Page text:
The species of animals that your refer to in your inquiry are regulated by the Illinois Department of Natural Resources and included in the Game Codes for this State. Please recognize that the Department of Agriculture has no statutory authority as to licensure, inspection or review for persons engaged in such activity. We do respond on a case by case basis when we receive or are advised of an allegation for a violation under the Illinois Humane Care for Animals Act.
The particular case which was the primary basis for your letter was investigated, charges filed and further prosecuted through the courts of the State of Illinois by the Illinois Department of Natural Resources for certain noted violations of their Game Code. The method of euthanasia was immediately stopped, and it was ordered that any future euthanasia for animals be performed in compliance with the aforementioned AVMA Report. It was further ordered that the Department be allowed total access at any time to any part of the defendant’s property for the purpose of monitoring for compliance. The current methods of euthanasia being evaluated are CO and CO2 from tanks into a chamber. We have also had conversations with his veterinarian who has agreed to perform this type service in an acceptable prescribed manner.
I trust this satisfactorily addresses your inquiry.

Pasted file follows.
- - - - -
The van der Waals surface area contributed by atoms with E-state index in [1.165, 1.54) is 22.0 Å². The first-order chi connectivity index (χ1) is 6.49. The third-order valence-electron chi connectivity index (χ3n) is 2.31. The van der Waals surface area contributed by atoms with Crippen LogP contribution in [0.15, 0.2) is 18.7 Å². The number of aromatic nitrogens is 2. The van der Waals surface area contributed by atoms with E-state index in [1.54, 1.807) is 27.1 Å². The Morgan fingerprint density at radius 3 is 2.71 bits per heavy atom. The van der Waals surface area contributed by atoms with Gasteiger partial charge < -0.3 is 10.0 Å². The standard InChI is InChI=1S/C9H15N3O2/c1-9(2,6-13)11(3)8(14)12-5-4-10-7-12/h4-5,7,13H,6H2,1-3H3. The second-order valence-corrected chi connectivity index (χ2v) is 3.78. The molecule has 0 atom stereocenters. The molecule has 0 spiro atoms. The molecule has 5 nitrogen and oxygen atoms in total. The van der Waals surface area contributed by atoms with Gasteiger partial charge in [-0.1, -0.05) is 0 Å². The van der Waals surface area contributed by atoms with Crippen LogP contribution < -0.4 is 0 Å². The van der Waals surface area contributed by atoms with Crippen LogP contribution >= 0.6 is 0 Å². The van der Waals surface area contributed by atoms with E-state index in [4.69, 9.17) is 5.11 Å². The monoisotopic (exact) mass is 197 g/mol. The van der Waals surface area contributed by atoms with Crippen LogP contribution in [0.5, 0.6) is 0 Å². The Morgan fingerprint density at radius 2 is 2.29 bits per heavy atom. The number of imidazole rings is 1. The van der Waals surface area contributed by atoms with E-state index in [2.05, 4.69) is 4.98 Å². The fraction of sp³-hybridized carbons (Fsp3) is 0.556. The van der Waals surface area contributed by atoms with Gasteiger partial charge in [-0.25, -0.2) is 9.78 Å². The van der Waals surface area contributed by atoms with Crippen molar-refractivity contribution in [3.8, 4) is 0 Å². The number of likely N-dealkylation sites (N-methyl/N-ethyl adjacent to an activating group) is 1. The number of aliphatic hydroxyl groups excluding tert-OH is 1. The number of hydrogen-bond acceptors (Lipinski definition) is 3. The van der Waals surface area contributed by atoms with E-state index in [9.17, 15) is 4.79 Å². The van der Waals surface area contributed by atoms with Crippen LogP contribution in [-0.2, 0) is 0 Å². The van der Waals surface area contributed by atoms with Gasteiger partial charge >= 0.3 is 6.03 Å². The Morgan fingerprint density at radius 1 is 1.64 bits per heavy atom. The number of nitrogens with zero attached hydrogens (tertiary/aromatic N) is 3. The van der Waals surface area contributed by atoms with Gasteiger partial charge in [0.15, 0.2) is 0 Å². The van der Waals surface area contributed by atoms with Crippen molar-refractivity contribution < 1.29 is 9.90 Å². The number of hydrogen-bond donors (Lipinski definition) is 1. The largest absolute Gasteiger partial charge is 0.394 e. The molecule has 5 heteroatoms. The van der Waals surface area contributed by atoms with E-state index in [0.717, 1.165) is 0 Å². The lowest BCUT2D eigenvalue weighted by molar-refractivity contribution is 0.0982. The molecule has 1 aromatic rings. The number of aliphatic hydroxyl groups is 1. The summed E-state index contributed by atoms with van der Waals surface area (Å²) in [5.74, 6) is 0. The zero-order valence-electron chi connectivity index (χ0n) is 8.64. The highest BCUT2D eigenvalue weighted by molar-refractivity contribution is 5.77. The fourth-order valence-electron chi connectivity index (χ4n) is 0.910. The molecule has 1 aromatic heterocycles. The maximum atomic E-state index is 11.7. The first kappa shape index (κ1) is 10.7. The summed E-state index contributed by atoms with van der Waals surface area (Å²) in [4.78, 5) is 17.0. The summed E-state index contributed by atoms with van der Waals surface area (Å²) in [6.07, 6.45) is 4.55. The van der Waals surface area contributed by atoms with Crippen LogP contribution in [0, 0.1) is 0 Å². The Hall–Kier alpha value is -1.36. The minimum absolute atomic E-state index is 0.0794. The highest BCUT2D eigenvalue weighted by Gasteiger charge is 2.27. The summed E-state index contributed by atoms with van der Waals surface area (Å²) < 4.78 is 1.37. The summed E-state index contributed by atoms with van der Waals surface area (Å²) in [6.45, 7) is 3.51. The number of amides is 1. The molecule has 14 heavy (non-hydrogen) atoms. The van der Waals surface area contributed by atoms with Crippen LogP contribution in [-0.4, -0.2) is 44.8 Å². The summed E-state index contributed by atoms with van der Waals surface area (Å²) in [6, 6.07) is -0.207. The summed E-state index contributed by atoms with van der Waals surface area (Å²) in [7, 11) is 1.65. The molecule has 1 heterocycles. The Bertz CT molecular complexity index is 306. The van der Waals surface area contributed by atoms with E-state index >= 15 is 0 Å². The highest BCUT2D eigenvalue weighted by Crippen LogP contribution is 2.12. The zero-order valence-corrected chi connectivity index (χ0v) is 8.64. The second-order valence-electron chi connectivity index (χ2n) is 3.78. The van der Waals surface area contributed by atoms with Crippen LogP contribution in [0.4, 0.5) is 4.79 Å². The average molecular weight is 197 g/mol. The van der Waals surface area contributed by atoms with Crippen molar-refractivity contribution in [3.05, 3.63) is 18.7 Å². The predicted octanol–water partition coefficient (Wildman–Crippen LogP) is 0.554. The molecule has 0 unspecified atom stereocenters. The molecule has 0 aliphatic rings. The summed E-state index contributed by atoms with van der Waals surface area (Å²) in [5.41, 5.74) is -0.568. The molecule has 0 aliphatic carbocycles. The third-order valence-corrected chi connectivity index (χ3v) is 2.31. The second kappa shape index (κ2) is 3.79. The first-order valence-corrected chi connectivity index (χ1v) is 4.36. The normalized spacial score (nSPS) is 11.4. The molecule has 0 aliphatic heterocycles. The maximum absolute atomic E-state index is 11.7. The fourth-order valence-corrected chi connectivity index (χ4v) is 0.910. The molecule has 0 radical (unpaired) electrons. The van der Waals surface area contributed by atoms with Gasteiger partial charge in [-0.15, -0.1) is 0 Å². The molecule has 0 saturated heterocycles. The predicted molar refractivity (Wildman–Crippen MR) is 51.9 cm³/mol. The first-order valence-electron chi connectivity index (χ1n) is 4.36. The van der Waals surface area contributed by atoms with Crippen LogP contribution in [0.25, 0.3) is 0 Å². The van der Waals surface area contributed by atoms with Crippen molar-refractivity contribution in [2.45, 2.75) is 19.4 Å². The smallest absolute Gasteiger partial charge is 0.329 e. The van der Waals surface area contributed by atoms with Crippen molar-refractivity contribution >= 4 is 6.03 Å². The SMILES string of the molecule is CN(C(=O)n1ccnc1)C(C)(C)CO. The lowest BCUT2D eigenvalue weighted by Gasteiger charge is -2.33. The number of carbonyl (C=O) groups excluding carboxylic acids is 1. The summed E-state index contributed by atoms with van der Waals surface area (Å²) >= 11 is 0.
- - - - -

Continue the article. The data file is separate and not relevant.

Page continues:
Very truly yours,
BUREAU OF ANIMAL WELFARE
David R. Bromwell, D.V.M.
(4) Source: Kangaroo Industries Association of Australia.
- Cameras don’t lie, but some activist videos do. HumaneWatch.org commentary on controversial 2008 video from the HSUS allegedly showing abuse at a New Mexico livestock auction, Mar. 25, 2010.
- Canada clubs seals? HumaneWatch.org commentary on controversial 2007 documentary, Phoques, le film (Seals, the film), by Raoul Jomphe, including footage of an HSUS film crew as they filmed their own fundraising video on the ice floes, Mar. 17, 2010.
- Outside observers say animal-cruelty videos extreme at best, at worst, staged. Ag industry, animal activists at war over videos showing abuse. By Tom Webb, St. Paul Pioneer Press, Oct. 19, 2009.
- Activists with hidden agenda should also be held accountable. Animal Agriculture Alliance press release, Oct. 1, 2009.
- Animal rights foundation of Florida being sued by one of its victims, by Brian Carnell, Animalrights.net, Mar. 10, 2003.
- Credibility of “Chinese Dog Fur” Story Questioned; Government Regulator Cautions Media About Misleading “Animal Rights” Videos Fur Council of Canada press release, June 10, 2000.
- CBC-TV Exposé Casts Doubt on “Dog Fur” Story Jan. 16, 2000 investigation by Canadian Broadcasting Corp. of shocking but unsubstantiated video. Outside link to National Animal Interest Alliance.
- A 1994 open letter from the president of the International Quorum of Film & Video Producers condemning the use of manipulation and distortion by anti-fur campaigns in their film footage.
- Be prepared for activist infiltration. Advisory for farmers, ranchers and agribusinesses re: vetting new employees, editorial, Capital Press, “The West’s Ag Website”, May 23, 2008.
Originally published May 10, 2011.